Negative: The Suns bench doesn’t do enough in extended minutes. Although P.J. Tucker has rapidly become a fan favorite for his hustle and defense, those redeeming qualities don’t translate into points, something the Suns desperately need out of their reserves. After a promising rookie season, Markieff Morris has completely fallen off the face of the earth with poor shooting, too many turnovers and underwhelming offensive production. Sebastian Telfair and Shannon Brown have been okay in spots, but aren’t producing regularly. Bottom line: coach Alvin Gentry is leaving his substitutes in for too long and surrendering what little momentum and/or lead the Suns’ struggling starters have been able to amass. But what would really help put some extra points on the scoreboard is our next negative: the fundamentals of free throw shooting and taking care of the ball.

Negative: The Suns are shooting 71.6% from the line and committing 14.3 turnovers per game. I know it’s early in the season and the Suns still need to get used to playing with each other, but you’d like to see your favorite paid professionals be able to hit more freebies. It’s not a horrendous percentage, but 71% definitely leaves room for improvement. And although the turnovers should come down as Dragic gains more confidence and the team starts to mesh, but the Suns still need to take better care of the basketball and cut down opponents’ transition opportunities. And in a related area, taking advantage of opportunities is our final negative for the Suns one week into the new season.

Negative: Phoenix doesn’t take advantage of opportunities. In the season opening loss to Golden State, the Warriors’ two stars, Stephen Curry and David Lee, went a combined 4-for-30 from the floor. Andrew Bogut didn’t play. The Suns were playing at home. None of these factors mattered, as Phoenix fell in a close loss, 87-85. In their only win of the season against Detroit, the Suns almost squandered a 9-point lead with just over two minutes to go and barely squeaked out the 92-89 victory against one of the league’s worst teams. In a 21-point defeat in Orlando, the Suns had a 10-point lead at halftime before giving up a staggering 40 points in the third quarter to fall behind by 10 and eventually lose 115-94. They also gave up 48.9% shooting and 81.8% 3-point shooting to the Magic, who were without starters Hedo Turkoglu and Jameer Nelson. In last night’s blowout loss in Miami, the Suns were once again dominated in the third quarter, this time giving up 33 points as the Heat extended their lead to 24. Phoenix also allowed Miami to shoot 54.7% shooting and 57.7% 3-point shooting in the 124-99 loss. They haven’t controlled the tempo and have looked simply outmatched at times. Part of that is due to opponents’ hot shooting, but most of the problem lies in the Suns’ lack of team chemistry. That might seem like a negative, but it brings us to our last positive for the rest of the season.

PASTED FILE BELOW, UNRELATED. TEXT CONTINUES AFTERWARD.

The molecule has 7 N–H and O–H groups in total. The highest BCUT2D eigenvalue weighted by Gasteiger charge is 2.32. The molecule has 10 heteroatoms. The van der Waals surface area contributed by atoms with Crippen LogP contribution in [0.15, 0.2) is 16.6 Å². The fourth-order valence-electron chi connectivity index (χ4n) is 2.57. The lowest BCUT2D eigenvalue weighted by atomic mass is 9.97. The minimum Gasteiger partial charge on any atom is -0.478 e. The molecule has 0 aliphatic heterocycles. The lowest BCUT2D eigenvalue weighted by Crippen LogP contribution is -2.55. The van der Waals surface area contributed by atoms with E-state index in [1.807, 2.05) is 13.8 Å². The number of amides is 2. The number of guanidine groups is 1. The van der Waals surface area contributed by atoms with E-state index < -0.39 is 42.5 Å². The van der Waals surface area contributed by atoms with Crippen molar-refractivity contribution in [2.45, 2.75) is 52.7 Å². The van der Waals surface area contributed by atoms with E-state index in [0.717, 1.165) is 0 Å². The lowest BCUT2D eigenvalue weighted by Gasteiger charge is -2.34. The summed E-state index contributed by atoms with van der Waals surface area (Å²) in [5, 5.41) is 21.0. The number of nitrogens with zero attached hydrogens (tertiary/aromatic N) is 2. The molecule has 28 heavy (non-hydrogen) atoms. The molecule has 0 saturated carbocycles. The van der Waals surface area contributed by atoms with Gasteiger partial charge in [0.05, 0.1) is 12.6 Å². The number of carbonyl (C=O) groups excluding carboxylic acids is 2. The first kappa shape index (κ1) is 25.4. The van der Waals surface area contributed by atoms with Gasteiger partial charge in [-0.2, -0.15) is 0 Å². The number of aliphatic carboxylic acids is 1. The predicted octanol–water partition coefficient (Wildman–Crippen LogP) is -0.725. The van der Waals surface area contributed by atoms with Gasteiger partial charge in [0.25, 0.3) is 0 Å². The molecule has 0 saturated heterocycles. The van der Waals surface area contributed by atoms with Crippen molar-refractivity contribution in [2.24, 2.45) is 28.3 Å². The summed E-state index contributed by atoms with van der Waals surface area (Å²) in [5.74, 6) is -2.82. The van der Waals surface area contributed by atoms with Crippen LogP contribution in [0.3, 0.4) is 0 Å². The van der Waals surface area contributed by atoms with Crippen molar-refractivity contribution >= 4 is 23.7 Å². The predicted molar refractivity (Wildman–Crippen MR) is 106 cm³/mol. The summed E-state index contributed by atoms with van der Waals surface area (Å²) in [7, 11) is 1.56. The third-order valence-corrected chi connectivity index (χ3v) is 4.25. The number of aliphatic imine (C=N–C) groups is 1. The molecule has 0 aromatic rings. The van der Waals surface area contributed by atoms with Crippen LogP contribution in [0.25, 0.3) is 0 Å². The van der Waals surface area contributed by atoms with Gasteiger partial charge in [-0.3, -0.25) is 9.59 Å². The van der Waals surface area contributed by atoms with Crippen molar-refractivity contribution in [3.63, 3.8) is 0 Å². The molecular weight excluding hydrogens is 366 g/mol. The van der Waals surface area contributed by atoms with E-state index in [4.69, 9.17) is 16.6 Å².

Positive: The Suns still have 78 games left to develop chemistry. Yes, Orlando and Golden State were bad losses, especially since Phoenix could have easily won those games. And yes, that shaky win over Detroit and a blowout loss to a playoff-ready team doesn’t inspire much confidence for the postseason. But keep in mind how many new faces are on this roster. Dragic and Gortat will likely be Phoenix’s best offensive options and they’ve only played four games together. It’s a long season. Here’s hoping the Suns can do better than 1-3 from here on out.